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Joe Biden's Ukraine Policy: A Repetition of George W. Bush in Georgia?

07.04.2021
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According to T.G. Carpenter

The Biden administration is struggling to reassure the Ukrainian government that the United States and the North Atlantic Treaty Organization (NATO) are supporting Kiev in its growing confrontation with Russia and CADLO. In an April 2 White House press release, it was confirmed that in his phone call to Ukrainian President Volodymyr Zelensky, Joe Biden "reaffirmed the United States' unwavering support for Ukraine's sovereignty and territorial integrity in the face of Russia's ongoing aggression in Donbas and Crimea." Other senior administration officials, including Defense Secretary Lloyd Austin and Secretary of State Anthony Blinken, have done the same.
The Biden administration is in grave danger of repeating the failed policy of George W. Bush, which prompted Georgian President Mikheil Saakashvili to believe that his country is a valuable US ally and that the United States and NATO will come to Georgia's aid if it becomes embroiled in an armed conflict with Russia. Saakashvili had every reason to conclude that he enjoyed unwavering support from Washington. The Bush administration has provided Tbilisi with millions of dollars in weapons and even trained Georgian troops.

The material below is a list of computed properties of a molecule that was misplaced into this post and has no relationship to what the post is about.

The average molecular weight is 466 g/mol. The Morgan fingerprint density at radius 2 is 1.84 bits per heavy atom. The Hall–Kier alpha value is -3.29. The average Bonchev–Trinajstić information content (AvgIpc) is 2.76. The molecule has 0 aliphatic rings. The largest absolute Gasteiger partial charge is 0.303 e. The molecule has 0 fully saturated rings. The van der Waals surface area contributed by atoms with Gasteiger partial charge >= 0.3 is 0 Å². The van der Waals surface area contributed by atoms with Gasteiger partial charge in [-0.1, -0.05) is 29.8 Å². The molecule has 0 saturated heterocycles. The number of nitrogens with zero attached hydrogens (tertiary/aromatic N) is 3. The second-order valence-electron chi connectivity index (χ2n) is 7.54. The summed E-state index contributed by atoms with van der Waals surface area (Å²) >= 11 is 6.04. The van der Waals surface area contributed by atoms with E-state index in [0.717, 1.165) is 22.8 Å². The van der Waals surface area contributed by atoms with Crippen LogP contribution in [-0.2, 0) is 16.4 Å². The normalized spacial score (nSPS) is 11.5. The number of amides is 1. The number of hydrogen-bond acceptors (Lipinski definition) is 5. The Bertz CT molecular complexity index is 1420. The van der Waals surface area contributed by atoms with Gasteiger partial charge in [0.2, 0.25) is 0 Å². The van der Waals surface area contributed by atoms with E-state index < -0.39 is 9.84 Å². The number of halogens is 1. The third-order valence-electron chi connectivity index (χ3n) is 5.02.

Any hopes of Georgians that Washington's loud praise for the "friend-democrat" would result in US participation in the war quickly proved unfounded. When Bush called Saakashvili after the start of the Russian offensive, the Georgian president urged him not to abandon democracy. Bush pledged Washington's commitment to Georgia’s territorial integrity, but firmly reneged on the promise of military support. The United States and its European allies were unwilling to risk a dangerous and unpredictable confrontation with a nuclear power over an unclear territorial dispute. US and NATO troops remained in their barracks, and Saakashvili was forced to accept a humiliating peace agreement that would keep South Ossetia and another region under Russian secure control.
The Biden administration appears intent on repeating this mistake. There is currently a risk of two unfavorable outcomes from this approach, one bad and one terrible. The most likely outcome is a repetition of the episode with Georgia, in which the country, which Washington encouraged to take a confrontational position against Russia, acts exaggeratedly counting on the support of the United States, suffers a decisive military defeat and humiliates, while the leaders of the United States, despite all their actions, verbal posing, prudently refrain from war.
But the other outcome is even worse. There is a danger that the Biden administration will conclude that it must maintain an implicit commitment to the security of Ukraine and, in fact, adopt a military response to the outbreak of hostilities between Russian and Ukrainian forces. This would be utter madness as it could lead to a nuclear war, and given the high level of hostility towards Moscow evident from the administration and most of Washington's political elite, this possibility cannot be ruled out.

 

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